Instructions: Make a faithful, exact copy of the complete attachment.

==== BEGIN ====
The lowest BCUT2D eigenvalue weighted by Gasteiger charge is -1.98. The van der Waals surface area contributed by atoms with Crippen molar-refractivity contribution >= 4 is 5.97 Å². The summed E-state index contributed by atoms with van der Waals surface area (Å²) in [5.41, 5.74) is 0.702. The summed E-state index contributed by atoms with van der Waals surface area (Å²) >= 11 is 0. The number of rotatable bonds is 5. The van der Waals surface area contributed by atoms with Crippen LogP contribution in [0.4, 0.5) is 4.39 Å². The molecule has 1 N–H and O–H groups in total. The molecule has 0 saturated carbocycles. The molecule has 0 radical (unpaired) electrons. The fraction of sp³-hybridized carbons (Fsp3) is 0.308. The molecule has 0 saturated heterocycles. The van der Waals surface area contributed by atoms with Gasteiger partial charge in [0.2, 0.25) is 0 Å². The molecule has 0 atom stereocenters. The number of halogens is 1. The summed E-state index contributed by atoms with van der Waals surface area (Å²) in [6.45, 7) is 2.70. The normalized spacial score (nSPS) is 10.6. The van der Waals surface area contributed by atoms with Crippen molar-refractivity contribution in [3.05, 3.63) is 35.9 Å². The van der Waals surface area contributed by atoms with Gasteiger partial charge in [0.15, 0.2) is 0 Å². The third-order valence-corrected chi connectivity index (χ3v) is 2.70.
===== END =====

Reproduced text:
The lowest BCUT2D eigenvalue weighted by Gasteiger charge is -1.98. The van der Waals surface area contributed by atoms with Crippen molar-refractivity contribution >= 4 is 5.97 Å². The summed E-state index contributed by atoms with van der Waals surface area (Å²) in [5.41, 5.74) is 0.702. The summed E-state index contributed by atoms with van der Waals surface area (Å²) >= 11 is 0. The number of rotatable bonds is 5. The van der Waals surface area contributed by atoms with Crippen LogP contribution in [0.4, 0.5) is 4.39 Å². The molecule has 1 N–H and O–H groups in total. The molecule has 0 saturated carbocycles. The molecule has 0 radical (unpaired) electrons. The fraction of sp³-hybridized carbons (Fsp3) is 0.308. The molecule has 0 saturated heterocycles. The van der Waals surface area contributed by atoms with Gasteiger partial charge in [0.2, 0.25) is 0 Å². The molecule has 0 atom stereocenters. The number of halogens is 1. The summed E-state index contributed by atoms with van der Waals surface area (Å²) in [6.45, 7) is 2.70. The normalized spacial score (nSPS) is 10.6. The van der Waals surface area contributed by atoms with Crippen molar-refractivity contribution in [3.05, 3.63) is 35.9 Å². The van der Waals surface area contributed by atoms with Gasteiger partial charge in [0.15, 0.2) is 0 Å². The third-order valence-corrected chi connectivity index (χ3v) is 2.70.